Note: This post originally appeared here. I still believe it to be true. I prefer to avoid using errata if possible.
Every couple months, RPG companies come out with their latest batch of errata for their games. For those who don’t know what errata is, it’s all the changes they’ve made to the game, since they realized how screwed up some rule was that they didn’t fix in the initial playtesting. As the years go on, the errata piles up, until players and DMs alike aren’t even reading the rulebooks anymore, just the errata.
I’ve seen some games that you could simply download all the errata from their website, and by piecing it together, you could easily learn how to play the game and run it. It can get pretty bad.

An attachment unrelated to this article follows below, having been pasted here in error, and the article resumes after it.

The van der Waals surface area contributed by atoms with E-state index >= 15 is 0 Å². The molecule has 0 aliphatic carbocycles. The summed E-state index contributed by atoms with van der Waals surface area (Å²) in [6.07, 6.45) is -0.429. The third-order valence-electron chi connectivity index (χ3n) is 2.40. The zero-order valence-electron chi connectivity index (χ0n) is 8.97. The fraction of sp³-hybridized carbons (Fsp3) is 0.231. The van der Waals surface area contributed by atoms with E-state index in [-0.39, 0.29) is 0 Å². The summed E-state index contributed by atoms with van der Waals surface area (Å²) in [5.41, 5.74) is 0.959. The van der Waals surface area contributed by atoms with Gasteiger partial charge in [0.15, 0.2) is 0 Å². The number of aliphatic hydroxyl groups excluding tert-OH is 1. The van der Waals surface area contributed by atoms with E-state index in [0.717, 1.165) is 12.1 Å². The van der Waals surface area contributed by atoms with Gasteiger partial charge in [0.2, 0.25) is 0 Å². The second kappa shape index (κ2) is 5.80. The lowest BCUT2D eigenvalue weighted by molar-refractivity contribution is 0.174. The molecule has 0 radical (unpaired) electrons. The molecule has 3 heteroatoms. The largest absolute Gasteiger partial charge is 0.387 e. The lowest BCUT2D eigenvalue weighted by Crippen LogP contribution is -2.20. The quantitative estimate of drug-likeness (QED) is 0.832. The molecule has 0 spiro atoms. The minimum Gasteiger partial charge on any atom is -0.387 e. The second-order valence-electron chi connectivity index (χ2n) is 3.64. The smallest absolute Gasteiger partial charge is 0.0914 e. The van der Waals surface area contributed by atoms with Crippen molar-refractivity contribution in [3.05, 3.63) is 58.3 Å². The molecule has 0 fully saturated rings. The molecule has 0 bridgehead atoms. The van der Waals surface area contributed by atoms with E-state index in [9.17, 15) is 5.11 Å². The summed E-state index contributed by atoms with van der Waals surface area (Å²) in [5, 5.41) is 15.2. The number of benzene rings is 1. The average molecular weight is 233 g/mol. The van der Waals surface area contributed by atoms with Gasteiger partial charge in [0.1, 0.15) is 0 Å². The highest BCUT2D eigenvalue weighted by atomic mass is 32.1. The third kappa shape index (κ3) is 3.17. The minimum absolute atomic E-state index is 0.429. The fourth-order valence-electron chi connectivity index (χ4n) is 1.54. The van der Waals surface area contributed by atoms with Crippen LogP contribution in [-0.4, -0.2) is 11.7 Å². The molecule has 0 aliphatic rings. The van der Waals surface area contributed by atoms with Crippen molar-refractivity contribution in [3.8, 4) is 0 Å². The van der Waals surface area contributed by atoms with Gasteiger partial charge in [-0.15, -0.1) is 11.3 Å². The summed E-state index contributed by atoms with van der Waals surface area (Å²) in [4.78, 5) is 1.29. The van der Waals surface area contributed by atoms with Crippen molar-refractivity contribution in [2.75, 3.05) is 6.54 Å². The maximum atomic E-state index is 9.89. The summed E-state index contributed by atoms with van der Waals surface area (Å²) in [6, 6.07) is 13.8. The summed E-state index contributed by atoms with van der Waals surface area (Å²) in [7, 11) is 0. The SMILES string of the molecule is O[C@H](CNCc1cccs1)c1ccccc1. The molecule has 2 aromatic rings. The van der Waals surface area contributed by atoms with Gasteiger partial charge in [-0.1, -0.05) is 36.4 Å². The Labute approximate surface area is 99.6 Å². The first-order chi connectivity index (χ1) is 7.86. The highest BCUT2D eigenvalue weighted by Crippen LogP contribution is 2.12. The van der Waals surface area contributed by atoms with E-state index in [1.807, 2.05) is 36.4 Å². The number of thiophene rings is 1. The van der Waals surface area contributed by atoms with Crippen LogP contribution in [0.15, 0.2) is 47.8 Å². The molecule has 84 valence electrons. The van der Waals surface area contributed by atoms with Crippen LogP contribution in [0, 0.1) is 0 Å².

So why is it that errata isn’t in my vocabulary? Because I don’t have the time during a game to look up a rule, then look through a stack of errata to make sure that’s the current way the rules are interpreted. When the PHBs and DMGs come out and have a section on how the rules have been changed, I’ll follow those, but only because they’re in an actual book.
I don’t use errata because my players aren’t the type to try to break the game. They don’t go looking for those game-breaking rules in the rulebook. And really, are there any game-breaking rules in the game, or are they really just game-bending.
I don’t really care about balance at all. If the players are having a good time, and I’m able to tell a story, I’m happy. I’ll start reading the errata when I find a rule in the book that doesn’t allow me to tell my story the way I want, and they’ve released a fix for that.
Keep rolling 20′s!